C-sections can greatly reduce an HIV-positive woman's risk of passing along the virus to her baby at the time of birth, as they greatly reduce the amount of time a baby remains in contact with his or her mother's blood and other fluids during delivery. It is still not known, however, if C-sections are any more effective than if the woman takes a powerful combination of antiretroviral drugs throughout her pregnancy. It is also not known if a woman who takes a powerful HIV drug combination and has a C-section has a lower chance of passing along the virus to her baby than a woman who takes HIV drugs and has a vaginal delivery.
Some experts do not like the idea of C-sections used solely to reduce the risk of mother-to-child HIV transmission. Because C-sections are a type of surgery, there are risks of infection and other complications. In fact, HIV-positive women may be at a higher risk for infection while undergoing C-section delivery or other complications than HIV-negative women. It is also important to remember that combination HIV treatment might do a better job of stopping transmission than a C-section. According to some studies, in HIV-positive pregnant women who have an undetectable viral load at the time of birth, the risk of delivering a baby infected with the virus is less than 2%, even with vaginal delivery. It is not known if C-sections reduce this risk further.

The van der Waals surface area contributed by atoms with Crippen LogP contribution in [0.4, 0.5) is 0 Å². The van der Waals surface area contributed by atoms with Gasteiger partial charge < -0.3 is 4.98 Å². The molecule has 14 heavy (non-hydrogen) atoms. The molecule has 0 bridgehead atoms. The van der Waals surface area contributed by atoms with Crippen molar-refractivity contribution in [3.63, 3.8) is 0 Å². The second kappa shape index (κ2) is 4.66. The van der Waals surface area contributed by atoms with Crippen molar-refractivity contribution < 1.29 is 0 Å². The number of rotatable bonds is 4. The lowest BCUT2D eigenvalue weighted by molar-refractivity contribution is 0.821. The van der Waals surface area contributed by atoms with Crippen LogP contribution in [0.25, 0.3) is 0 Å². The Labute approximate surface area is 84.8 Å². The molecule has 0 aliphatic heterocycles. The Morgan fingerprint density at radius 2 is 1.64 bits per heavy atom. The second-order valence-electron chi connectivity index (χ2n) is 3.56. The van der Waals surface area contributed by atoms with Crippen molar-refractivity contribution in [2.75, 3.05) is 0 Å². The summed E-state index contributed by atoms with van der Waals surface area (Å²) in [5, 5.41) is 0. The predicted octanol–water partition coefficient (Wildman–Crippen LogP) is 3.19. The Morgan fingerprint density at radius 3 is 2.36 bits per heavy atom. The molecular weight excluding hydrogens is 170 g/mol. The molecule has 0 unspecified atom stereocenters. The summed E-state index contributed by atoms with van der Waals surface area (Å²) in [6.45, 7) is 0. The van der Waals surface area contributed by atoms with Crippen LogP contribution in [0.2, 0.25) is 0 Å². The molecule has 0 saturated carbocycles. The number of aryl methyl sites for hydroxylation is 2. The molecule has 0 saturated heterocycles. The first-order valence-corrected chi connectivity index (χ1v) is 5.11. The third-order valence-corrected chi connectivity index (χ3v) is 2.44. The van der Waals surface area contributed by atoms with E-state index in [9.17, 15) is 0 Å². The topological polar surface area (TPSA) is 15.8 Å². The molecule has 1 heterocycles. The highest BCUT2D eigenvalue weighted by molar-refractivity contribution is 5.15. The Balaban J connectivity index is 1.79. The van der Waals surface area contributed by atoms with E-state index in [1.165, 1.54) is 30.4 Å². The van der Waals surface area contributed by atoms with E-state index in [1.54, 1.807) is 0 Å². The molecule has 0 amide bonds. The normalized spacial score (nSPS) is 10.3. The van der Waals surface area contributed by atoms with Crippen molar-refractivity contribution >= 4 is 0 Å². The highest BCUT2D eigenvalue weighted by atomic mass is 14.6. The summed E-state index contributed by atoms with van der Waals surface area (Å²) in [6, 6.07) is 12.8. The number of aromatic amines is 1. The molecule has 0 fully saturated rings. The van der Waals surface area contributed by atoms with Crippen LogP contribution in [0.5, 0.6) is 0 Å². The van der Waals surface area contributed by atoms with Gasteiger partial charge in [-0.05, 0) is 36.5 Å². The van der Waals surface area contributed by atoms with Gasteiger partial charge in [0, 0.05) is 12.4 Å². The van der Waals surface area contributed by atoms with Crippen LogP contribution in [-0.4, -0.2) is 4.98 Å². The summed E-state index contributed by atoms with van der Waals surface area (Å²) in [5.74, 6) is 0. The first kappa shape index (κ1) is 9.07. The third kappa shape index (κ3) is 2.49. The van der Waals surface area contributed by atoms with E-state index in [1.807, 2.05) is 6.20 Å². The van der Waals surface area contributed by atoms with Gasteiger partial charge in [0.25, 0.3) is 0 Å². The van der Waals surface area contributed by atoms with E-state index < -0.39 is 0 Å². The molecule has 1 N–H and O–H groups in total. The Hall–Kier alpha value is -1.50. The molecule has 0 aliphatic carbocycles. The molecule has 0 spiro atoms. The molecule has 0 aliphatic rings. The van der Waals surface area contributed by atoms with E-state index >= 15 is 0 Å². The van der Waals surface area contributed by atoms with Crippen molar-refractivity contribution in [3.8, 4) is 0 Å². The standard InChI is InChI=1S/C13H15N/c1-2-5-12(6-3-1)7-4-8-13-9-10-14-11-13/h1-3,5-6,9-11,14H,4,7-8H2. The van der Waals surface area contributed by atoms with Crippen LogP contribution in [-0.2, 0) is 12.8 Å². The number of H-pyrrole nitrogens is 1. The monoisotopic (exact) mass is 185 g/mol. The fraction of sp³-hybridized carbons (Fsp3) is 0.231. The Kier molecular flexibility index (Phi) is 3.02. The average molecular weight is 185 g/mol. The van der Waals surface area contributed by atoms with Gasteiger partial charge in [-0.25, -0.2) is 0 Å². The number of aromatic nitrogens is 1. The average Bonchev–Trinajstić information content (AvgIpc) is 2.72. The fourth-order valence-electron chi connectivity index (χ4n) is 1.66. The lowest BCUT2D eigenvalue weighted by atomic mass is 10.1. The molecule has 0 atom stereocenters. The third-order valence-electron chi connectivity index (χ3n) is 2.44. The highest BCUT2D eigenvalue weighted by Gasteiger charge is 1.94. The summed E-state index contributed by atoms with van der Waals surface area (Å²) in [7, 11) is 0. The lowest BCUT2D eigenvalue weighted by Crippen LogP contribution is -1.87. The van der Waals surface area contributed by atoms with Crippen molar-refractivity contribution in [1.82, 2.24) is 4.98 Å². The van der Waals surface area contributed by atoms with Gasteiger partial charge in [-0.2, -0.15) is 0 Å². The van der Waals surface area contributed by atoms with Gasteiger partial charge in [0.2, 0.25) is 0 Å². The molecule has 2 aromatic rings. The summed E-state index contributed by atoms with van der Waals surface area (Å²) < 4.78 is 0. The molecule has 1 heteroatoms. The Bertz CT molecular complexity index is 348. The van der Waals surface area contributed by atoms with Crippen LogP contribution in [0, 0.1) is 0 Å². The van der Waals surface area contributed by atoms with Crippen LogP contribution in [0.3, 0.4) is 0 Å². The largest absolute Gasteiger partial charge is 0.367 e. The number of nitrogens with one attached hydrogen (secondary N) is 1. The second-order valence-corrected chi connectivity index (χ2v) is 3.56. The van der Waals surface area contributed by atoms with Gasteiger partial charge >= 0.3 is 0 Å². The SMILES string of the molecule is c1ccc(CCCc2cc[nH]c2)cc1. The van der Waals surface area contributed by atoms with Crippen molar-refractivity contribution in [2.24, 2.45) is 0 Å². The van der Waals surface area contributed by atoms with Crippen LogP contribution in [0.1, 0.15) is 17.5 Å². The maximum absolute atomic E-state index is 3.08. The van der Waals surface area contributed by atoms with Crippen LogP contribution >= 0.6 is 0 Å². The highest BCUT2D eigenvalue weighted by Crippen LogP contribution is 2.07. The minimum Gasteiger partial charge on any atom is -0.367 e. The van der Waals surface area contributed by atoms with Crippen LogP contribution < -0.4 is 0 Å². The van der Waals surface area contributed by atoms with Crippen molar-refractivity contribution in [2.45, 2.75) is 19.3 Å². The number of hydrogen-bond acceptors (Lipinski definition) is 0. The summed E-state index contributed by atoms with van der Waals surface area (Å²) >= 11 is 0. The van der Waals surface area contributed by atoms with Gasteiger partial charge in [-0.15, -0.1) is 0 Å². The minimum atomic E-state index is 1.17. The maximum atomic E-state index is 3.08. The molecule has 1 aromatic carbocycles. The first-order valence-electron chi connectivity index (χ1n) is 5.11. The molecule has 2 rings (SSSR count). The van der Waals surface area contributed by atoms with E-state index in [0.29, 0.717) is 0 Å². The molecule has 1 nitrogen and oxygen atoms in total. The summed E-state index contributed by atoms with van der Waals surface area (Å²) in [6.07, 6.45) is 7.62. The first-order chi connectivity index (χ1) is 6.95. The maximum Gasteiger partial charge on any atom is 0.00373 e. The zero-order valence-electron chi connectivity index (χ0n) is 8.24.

In its perinatal treatment guidelines, the DHHS says that C-sections are only recommended for the purpose of reducing the risk of mother-to-child HIV transmission when the mother's viral load is higher than 1,000 at week 36 of the pregnancy. A woman with a viral load below 1,000 should be counseled that her risk of transmitting the virus to her baby is low and that there is currently no information concluding that performing a scheduled cesarean section will lower her risk further. DHHS also says that, if C-section delivery is chosen, it should be scheduled for week 38 of the pregnancy.
The months following delivery of a baby by an HIV-positive woman are also crucial to keeping the risk of vertical transmission to a minimum.
After the baby is born, the doctor will likely advise that he or she take anti-HIV drugs for four to six weeks, usually a liquid form of Retrovir taken two or four times a day, possibly in combination with other HIV medications. Studies suggest that the use of antiretroviral treatment during the first few weeks of life plays a role in further lowering the risk of HIV infection in a newborn baby. No significant side effects of Retrovir have been observed, other than a mild anemia in some infants that cleared up when the drug was stopped. Follow-up studies show that the HIV-negative treated babies continued to develop normally.